Transmission information englisch
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Transmission information englisch



Turbo-Hydramatic 180 was an automatic transmission developed and produced by General Motors.
It was a light-duty derivative of the Turbo-Hydramatic and was manufactured and used in Europe and Asia in a variety of longitudinal engine vehicles.
The TH180 was later renamed 3L30 and was replaced by the 4L30-E in the 1990s. It was also manufactured by Holden as the Trimatic transmission and used in Holden vehicles from 1970 to 1988.


  • 1981–1986 Bitter SC
  • 1971–1975 Opel Ascona A/Manta A/Rekord 1900
  • 1969–1973 Opel GT
  • 1971–1983 Fiat 124
  • 1975–1978 Fiat 131
  • 1975–1981 Fiat Brava
  • 1977–1979 Peugeot 604
  • 1981–1982 Fiat Spider
  • 1983– Rover Vitesse
  • –1984 Rover 2300/2600
  • 1969–1975 Opel Olympia; Kadett B/C
  • 1977-1986 some Opel-Vehicles (for example Opel Rekord-E and Opel Commodore-C Series)
  • 1978–1987 Chevrolet Chevette
  • 1981–1987 Pontiac T1000
  • 1987-1994 Grumman LLV postal van
  • 1989–1998 Suzuki Sidekick
  • 1989–1998 Geo Tracker
  • 1970-1988 Holden Belmont / Kingswood / Premier / Brougham / Statesman, Holden Torana, Holden Commodore


TH200 ( M29 ) / TH200C ( MV9 ) / TH200-4R

Right after the 1973 OPEC oil embargo, GM developed a lighter-duty version of the THM350 with lightened materials — primarily alloys in place of ferrous materials (e.g. clutch drums and oil pump). The Turbo-Hydramatic 200 was born; however, this transmission was notorious for its failure rate when used behind a V8 engine — especially the Oldsmobile V8 350 Diesel.

1976 GM vehicles first saw use of the THM200 — from the GM T platform to GM X-Bodies (Chevrolet Nova et al.).

Transmission shops nationwide, along with GM repair facilities, have swapped in THM350s since the 200s were failure prone. Starting with the 1979 model year, vehicles which had the THM200/200C as standard equipment were optioned with the THM250-C, actually a THM350 without the intermediate clutch pack along with an adjustable band similar to the Chevrolet Powerglide.

Around 1979, it received a lockup torque converter, and some internal components (primarily the low/reverse clutch drum and planetary gears) were later shared with the Turbo-Hydramatic 200-4R.

THM200/200Cs were produced until 1987.

The gearing for the 200C is:

  • First - 2.74:1
  • Second - 1.57:1
  • Third - 1.00:1
  • Reverse - 2.07:1

In 1980, for the 1981 model year, the 200-4R (sometimes called 200R4) was introduced for use in GM vehicles. Internally, the components which were prone to failure in the THM200 were improved, and this transmission was used with high-power applications — primarily the Buick Grand National and the 1982 Chevy Corvette. The 200-4R was configured with several different torque converters and gear ratios depending on the vehicle application.

Unlike the 700R4, most 200-4Rs have a multicase bellhousing for use with Chevrolet, Buick/Olds/Pontiac (BOP), and Cadillac powerplants. Since the external dimensions are similar to the TH-350(overall length, drive shaft yoke spline count/diameter and general size), 200-4Rs are often swapped in place of TH-350s in older vehicles to provide an overdrive gear. (However, 200-4Rs share mounting locations with the TH-400.)

Early models had PRND321 on the cluster, while later models had PRN(D)D21, with the left D identified as the overdrive gear by a square or oval ring.

The THM200-4R can be found in the following vehicles:

  • 1981-90 B-Bodies, Impala, Caprice, Delta 88, LeSabre, (83-86) Parisienne, and wagons
  • 1981-84 C-Bodies, Electra, 98, (82-84) DeVille & Fleetwood Broughams
  • 1984-88 G-Bodies and Pontiac Grand Prix, GMC Caballero, El Camino, Chevrolet Monte Carlo, Oldsmobile Cutlass Supreme, Regal
  • 1985-90 D-Bodies Cadillac Fleetwood Brougham & Brougham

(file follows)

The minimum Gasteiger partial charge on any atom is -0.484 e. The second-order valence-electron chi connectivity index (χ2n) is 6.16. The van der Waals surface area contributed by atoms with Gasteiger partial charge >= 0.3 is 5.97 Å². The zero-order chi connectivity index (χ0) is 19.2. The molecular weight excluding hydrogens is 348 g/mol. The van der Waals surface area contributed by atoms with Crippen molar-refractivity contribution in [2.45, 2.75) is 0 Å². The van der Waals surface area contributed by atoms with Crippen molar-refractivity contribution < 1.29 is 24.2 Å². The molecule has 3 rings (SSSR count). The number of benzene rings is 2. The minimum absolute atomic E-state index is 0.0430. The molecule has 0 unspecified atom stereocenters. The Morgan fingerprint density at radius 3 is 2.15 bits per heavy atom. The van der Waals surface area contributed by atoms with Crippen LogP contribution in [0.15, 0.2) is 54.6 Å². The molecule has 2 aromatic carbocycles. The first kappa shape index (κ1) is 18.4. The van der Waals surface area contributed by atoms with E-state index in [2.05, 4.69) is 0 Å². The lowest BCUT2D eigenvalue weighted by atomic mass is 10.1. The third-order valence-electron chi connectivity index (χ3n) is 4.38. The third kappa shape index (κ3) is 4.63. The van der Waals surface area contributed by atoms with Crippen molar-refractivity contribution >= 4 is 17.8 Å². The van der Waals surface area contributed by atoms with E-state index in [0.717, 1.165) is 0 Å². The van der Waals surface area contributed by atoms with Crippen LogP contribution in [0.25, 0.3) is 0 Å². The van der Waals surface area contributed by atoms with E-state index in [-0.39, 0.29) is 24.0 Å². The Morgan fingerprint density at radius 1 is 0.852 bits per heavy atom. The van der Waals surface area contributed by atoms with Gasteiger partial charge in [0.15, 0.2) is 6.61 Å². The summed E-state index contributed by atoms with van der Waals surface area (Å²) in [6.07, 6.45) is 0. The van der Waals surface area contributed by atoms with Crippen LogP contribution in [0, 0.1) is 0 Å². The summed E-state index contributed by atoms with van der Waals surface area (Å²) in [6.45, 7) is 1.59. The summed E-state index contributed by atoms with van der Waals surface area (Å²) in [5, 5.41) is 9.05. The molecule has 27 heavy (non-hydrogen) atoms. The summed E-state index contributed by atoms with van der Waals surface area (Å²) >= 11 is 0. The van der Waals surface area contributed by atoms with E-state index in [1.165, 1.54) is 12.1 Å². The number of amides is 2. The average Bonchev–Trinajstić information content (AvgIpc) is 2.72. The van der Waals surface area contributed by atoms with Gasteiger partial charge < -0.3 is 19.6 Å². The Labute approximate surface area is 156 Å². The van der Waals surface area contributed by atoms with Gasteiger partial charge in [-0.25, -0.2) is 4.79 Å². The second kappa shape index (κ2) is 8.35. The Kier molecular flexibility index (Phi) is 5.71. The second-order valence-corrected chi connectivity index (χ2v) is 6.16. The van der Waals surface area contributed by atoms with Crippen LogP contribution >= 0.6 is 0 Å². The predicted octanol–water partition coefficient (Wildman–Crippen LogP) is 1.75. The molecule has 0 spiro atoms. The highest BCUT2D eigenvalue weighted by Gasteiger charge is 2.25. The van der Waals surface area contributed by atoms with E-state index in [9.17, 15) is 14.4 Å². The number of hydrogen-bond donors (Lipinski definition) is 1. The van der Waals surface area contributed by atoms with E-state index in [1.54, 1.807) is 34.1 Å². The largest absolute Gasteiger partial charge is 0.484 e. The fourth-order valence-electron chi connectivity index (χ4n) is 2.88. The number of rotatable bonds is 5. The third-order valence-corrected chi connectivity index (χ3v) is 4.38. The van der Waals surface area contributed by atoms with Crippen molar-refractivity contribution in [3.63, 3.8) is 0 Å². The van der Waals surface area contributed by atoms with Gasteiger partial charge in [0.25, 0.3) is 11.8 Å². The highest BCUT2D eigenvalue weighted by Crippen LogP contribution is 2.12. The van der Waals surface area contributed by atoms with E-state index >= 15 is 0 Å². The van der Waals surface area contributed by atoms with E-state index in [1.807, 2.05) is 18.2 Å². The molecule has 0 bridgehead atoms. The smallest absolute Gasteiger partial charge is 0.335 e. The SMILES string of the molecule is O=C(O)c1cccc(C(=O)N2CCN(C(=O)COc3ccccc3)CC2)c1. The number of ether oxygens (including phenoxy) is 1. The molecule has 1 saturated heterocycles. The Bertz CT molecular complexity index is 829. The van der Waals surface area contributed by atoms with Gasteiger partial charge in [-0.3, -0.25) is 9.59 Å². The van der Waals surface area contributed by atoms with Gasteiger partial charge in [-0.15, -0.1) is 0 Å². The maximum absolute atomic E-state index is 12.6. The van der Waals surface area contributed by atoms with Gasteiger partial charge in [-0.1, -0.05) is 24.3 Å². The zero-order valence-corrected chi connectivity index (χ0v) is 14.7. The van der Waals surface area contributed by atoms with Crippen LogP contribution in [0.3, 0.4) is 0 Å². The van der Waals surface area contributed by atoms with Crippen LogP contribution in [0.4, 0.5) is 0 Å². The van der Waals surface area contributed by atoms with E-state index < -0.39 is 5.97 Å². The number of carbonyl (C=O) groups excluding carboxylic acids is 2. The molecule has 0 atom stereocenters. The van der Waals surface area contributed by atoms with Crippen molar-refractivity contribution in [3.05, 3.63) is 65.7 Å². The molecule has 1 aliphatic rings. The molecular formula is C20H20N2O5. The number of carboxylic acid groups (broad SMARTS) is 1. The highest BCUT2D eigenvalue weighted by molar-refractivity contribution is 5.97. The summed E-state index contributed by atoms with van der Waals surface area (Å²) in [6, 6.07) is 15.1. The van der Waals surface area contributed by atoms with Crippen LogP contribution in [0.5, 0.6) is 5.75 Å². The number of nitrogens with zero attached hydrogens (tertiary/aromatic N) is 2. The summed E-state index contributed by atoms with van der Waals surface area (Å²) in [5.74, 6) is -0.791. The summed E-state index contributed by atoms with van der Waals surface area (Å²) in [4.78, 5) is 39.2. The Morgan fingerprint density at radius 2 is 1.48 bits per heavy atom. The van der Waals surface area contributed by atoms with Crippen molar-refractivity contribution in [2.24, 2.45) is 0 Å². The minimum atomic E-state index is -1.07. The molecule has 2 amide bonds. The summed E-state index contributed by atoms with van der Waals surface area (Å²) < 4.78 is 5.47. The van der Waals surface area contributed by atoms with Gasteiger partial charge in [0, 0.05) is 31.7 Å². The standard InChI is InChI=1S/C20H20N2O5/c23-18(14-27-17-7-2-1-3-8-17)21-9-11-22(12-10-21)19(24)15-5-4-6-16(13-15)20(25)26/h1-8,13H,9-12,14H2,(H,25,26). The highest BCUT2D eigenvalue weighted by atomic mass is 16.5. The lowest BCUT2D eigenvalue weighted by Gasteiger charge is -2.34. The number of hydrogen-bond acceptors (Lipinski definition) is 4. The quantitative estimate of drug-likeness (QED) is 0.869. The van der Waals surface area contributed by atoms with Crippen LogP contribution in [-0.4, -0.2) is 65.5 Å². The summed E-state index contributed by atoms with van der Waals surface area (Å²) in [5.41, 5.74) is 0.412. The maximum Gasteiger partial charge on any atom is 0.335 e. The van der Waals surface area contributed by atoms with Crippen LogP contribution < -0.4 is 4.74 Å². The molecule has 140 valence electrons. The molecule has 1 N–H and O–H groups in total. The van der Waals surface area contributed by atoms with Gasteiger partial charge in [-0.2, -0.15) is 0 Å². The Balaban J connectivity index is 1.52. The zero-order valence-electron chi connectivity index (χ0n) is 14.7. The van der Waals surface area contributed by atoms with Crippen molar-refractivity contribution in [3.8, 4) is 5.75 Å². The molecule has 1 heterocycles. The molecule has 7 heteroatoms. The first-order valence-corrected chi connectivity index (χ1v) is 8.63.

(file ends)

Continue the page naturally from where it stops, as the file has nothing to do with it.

• 1981 Pontiac Firebird (with 301cid engine, non-turbo)

The THM200-4R was phased out after 1990 — its final usage was in the GM B-body lineup (Chevrolet Caprice, Oldsmobile Custom Cruiser station wagon, Cadillac Brougham) coupled to either a Chevrolet 305 or an Oldsmobile 307 engine. It is believed that an HD version of the 200-4R was used in the late 80s Caprice 9C1 police package using the internals from the Buick Grand National

The gearing for the 200-4R is:

  • First - 2.74:1
  • Second - 1.57:1
  • Third - 1.00:1
  • Fourth - 0.67:1
  • Reverse - 2.07:1

/ TH350 / Turbo Hydra-matic 350

TH350The Turbo Hydra-matic 350 was first used in 1969 model cars.

The 350 and its 250, 250c, 350c and 375b derivatives have been manufactured by Buick and by Chevrolet.

How to identify the TH350

Identifying is simpel by counting the pan bolts and look at the shape of the pan.

The pan has 13 panbolts.

Air cooled versions (with a baffle on the torque converter and air intakes cast into the bellhousing) of the THM350 appeared mid 1972 in Chevrolet Vega and Nova 6.

There is a rumor that the reason for the THM350's release after the THM400, is that although the THM350 had been in development longer (disputable), it often failed under heavy torque loads.

Weak points

One THM350 weak point was excessive end-play between the pump and center support and resulting wobble of the direct clutch drum due to both the end play and use of a relatively narrow bushing in the drum.
This weak point can be addressed by using an extra thrust washer between the planetary gear and direct clutch to remove the end play and using a wider aftermarket bushing  ( part nr. 44046C )in the direct clutch drum.

Another weak point is the relatively thin center support and the lightweight matching splines in the case. This weakness can be addressed by using an inexpensive aftermarket case saver kit.( part nr. 44761B ) It is claimed that fixing these two issues will result in a THM350 that is as durable and reliable as a THM400.

4-Wheel drive truck applications for the THM350 used an iron adapter that mated the THM-350 to the transfer case directly, similar to the THM400. The THM350 adapter was cast iron and used a sliding sleeve to couple the transmission output shaft to the transfer case input shaft with a steel coupler sleeve that was splined to accept both shafts and couple them together. An internal snap ring inside the coupler sleeve controlled the sleeve's position on the shafts, with circular seals in the adapter sealing the transmission from the transfer case.

Around 1980, a lock-up torque converter was introduced; this transmission was phased out in 1984 in GM passenger cars for the 700R4. Chevrolet and GMC trucks and vans used the THM350-C until 1986. 

B&M Racing once marketed a conversion kit for THM350-Cs during the early 1980s until the advent of high-stall lock-up torque converters when its overdrive counterpart (THM700R4/4L60) were modified.